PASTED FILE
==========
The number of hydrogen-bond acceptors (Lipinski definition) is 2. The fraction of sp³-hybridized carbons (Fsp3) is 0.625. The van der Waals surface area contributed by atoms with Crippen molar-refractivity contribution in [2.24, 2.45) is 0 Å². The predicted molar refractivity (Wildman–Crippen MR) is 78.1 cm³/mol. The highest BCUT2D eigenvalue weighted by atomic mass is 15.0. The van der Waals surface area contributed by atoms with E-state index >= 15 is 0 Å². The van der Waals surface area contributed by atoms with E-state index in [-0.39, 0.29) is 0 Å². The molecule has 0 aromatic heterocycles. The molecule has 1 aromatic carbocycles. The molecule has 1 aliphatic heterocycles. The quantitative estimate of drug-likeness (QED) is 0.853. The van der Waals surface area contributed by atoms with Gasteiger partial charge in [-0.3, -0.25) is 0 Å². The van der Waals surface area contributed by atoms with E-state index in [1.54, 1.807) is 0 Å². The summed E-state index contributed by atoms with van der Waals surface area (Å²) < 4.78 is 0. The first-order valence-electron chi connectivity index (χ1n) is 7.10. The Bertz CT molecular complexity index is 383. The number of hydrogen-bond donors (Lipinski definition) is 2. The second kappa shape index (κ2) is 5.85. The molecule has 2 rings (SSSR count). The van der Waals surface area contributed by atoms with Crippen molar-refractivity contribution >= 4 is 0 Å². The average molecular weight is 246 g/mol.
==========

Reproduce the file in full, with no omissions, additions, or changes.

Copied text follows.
The number of hydrogen-bond acceptors (Lipinski definition) is 2. The fraction of sp³-hybridized carbons (Fsp3) is 0.625. The van der Waals surface area contributed by atoms with Crippen molar-refractivity contribution in [2.24, 2.45) is 0 Å². The predicted molar refractivity (Wildman–Crippen MR) is 78.1 cm³/mol. The highest BCUT2D eigenvalue weighted by atomic mass is 15.0. The van der Waals surface area contributed by atoms with E-state index >= 15 is 0 Å². The van der Waals surface area contributed by atoms with E-state index in [-0.39, 0.29) is 0 Å². The molecule has 0 aromatic heterocycles. The molecule has 1 aromatic carbocycles. The molecule has 1 aliphatic heterocycles. The quantitative estimate of drug-likeness (QED) is 0.853. The van der Waals surface area contributed by atoms with Gasteiger partial charge in [-0.3, -0.25) is 0 Å². The van der Waals surface area contributed by atoms with E-state index in [1.54, 1.807) is 0 Å². The summed E-state index contributed by atoms with van der Waals surface area (Å²) < 4.78 is 0. The first-order valence-electron chi connectivity index (χ1n) is 7.10. The Bertz CT molecular complexity index is 383. The number of hydrogen-bond donors (Lipinski definition) is 2. The second kappa shape index (κ2) is 5.85. The molecule has 2 rings (SSSR count). The van der Waals surface area contributed by atoms with Crippen molar-refractivity contribution >= 4 is 0 Å². The average molecular weight is 246 g/mol.